Since I started out today by mocking the Karen in Pennsylvania who threatened to shoot anyone who got near her without wearing a mask, I suppose its fitting to end the day by talking about why I do wear a mask when I’m out shopping and why I think it’s the consistent position for gun owners to take.

Like most gun owners, I have firearms so that I can protect myself and my family from those who wish to do us harm. That’s also precisely the reason why I mask up before I head into my local Tractor Supply Company, gun shop, or grocery storet; to protect myself and my family from a virus that could cause irreparable harm. Just as with carrying a gun for self-defense, wearing a mask won’t provide me with 100% protection against the coronavirus, but it does increase my chances of keeping my family safe.

Over at Hot Air, Allahpundit takes a look at a new study from Hong Kong on the efficacy of wearing masks to prevent coronavirus transmission, and the results are pretty striking.

There were two noteworthy takeaways. First, it does seem to be true that masks do more to prevent you from infecting others than prevent you from being infected by others, which is what we’d expect. A mask covering an infected person’s mouth is intercepting the entire load of virus-carrying droplets at a moment when they’re confined to a small space. If instead there’s no mask and that spray is ejected into the air, it can spread out, float around, and potentially sneak into a second person’s nose or mouth even if they’re wearing a mask by slipping through small spaces between that person’s mask and skin. Gotta stop transmission at the source. And since asymptomatic people are the key vector for transmission, that means everyone needs to operate on the assumption that they’re infected.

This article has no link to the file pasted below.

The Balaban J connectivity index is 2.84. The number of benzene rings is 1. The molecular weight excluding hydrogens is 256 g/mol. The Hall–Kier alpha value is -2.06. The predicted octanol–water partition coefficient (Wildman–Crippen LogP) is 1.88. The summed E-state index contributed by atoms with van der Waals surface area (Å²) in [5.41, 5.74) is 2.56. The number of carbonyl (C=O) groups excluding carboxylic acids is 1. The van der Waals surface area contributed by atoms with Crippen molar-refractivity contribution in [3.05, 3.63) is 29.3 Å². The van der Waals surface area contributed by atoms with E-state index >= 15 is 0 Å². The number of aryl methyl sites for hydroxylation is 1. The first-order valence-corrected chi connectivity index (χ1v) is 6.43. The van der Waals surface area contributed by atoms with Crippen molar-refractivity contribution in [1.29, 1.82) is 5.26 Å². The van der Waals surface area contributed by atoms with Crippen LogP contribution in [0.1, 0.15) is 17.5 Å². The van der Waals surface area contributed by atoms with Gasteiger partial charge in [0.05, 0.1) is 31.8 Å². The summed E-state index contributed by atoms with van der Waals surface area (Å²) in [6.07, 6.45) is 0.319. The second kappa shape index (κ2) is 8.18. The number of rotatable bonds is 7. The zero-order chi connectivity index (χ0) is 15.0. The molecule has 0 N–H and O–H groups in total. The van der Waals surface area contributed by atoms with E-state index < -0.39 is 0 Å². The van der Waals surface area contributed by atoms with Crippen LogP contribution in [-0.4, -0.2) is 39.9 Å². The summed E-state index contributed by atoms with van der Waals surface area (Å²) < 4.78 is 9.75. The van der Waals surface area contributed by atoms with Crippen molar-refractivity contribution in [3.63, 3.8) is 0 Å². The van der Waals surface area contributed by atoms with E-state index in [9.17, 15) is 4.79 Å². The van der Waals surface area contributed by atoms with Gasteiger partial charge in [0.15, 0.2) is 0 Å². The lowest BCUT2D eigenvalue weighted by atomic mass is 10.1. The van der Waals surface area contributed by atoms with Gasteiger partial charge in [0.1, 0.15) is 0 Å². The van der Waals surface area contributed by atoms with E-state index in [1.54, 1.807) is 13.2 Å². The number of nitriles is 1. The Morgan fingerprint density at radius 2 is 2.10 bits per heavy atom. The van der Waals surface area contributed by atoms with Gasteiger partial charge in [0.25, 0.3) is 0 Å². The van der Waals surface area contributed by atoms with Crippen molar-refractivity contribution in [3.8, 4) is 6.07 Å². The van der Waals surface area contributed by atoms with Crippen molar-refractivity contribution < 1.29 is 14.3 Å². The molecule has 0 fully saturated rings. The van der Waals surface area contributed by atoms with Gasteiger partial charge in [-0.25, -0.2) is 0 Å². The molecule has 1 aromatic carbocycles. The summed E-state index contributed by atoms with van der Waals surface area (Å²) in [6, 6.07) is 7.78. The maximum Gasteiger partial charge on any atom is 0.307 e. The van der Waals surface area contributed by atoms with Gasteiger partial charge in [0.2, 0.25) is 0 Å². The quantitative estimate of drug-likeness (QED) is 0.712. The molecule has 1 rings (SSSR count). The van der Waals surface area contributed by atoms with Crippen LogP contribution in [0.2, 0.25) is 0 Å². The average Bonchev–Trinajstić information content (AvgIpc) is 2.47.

Second, the Hong Kong researchers discovered that healthy hamsters who were infected despite having a mask barrier over their cages nonetheless “had less of the virus in their bodies compared to those infected without the masks.” That’s potentially important because scientists have speculated that the amount of the virus that enters your body may affect how severe your symptoms are. In other words, wearing a mask may not keep you from getting infected — but it may keep you from dying. Which is a pretty good reason to wear a mask.

According to the study, about 66-percent of the hamsters that had no mask barrier in place became infected with the coronavirus within a week. When mask barriers were put over the cages of infected hamsters, the infection rate declined to 16-percent. Even with masks material placed only around cages of uninfected hamsters, the infection rate was 33-percent. And as Allahpundit notes, the healthy hamsters that did get infected were found to have less of a viral load than hamsters that had no protection from masks at all.

In fact, here’s an arresting stat providing circumstantial evidence of how effective masks might be in holding down the body count. Although New York and Hong Kong are both high-density major metropolises (NYC has around a million more people than HK), New York has endured many thousands of COVID-19 deaths. Hong Kong, where masks are ubiquitous, has endured four. Not four thousand. Four. Which seems like the right note on which to remind you that a recent computer model assembled by academics showed that universal mask-wearing in the U.S. (i.e. more than 80 percent of the public wearing masks) would be far more effective in limiting deaths going forward than even an indefinite lockdown would.